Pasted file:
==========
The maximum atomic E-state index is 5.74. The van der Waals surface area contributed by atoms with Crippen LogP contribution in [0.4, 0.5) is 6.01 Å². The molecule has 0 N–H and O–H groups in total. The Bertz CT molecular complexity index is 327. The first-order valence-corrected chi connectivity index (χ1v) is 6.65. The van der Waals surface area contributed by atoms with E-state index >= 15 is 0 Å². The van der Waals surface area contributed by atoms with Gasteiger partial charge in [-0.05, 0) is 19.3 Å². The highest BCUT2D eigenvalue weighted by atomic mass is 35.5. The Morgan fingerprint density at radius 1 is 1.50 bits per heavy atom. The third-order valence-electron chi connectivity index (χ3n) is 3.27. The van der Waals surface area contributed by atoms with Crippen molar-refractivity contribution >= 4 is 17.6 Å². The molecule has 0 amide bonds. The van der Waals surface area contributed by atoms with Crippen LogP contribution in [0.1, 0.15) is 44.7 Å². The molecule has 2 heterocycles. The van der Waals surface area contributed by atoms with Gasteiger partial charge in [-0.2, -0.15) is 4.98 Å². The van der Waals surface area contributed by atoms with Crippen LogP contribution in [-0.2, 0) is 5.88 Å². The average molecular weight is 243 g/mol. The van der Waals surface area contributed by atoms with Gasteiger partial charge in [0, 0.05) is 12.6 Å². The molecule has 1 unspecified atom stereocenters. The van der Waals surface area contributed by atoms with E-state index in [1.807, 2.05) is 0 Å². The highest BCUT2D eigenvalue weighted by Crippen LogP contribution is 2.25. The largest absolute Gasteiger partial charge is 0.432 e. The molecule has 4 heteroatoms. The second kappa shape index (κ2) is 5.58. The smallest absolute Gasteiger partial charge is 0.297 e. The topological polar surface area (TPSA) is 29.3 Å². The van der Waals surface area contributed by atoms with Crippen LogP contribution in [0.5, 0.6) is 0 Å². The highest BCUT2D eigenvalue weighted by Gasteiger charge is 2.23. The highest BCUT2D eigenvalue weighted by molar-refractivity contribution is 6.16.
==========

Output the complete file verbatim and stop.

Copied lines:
The maximum atomic E-state index is 5.74. The van der Waals surface area contributed by atoms with Crippen LogP contribution in [0.4, 0.5) is 6.01 Å². The molecule has 0 N–H and O–H groups in total. The Bertz CT molecular complexity index is 327. The first-order valence-corrected chi connectivity index (χ1v) is 6.65. The van der Waals surface area contributed by atoms with E-state index >= 15 is 0 Å². The van der Waals surface area contributed by atoms with Gasteiger partial charge in [-0.05, 0) is 19.3 Å². The highest BCUT2D eigenvalue weighted by atomic mass is 35.5. The Morgan fingerprint density at radius 1 is 1.50 bits per heavy atom. The third-order valence-electron chi connectivity index (χ3n) is 3.27. The van der Waals surface area contributed by atoms with Crippen molar-refractivity contribution >= 4 is 17.6 Å². The molecule has 0 amide bonds. The van der Waals surface area contributed by atoms with Crippen LogP contribution in [0.1, 0.15) is 44.7 Å². The molecule has 2 heterocycles. The van der Waals surface area contributed by atoms with Gasteiger partial charge in [-0.2, -0.15) is 4.98 Å². The van der Waals surface area contributed by atoms with Crippen LogP contribution in [-0.2, 0) is 5.88 Å². The average molecular weight is 243 g/mol. The van der Waals surface area contributed by atoms with Gasteiger partial charge in [0, 0.05) is 12.6 Å². The molecule has 1 unspecified atom stereocenters. The van der Waals surface area contributed by atoms with E-state index in [1.807, 2.05) is 0 Å². The highest BCUT2D eigenvalue weighted by Crippen LogP contribution is 2.25. The largest absolute Gasteiger partial charge is 0.432 e. The molecule has 4 heteroatoms. The second kappa shape index (κ2) is 5.58. The smallest absolute Gasteiger partial charge is 0.297 e. The topological polar surface area (TPSA) is 29.3 Å². The van der Waals surface area contributed by atoms with Crippen LogP contribution in [0.5, 0.6) is 0 Å². The highest BCUT2D eigenvalue weighted by Gasteiger charge is 2.23. The highest BCUT2D eigenvalue weighted by molar-refractivity contribution is 6.16.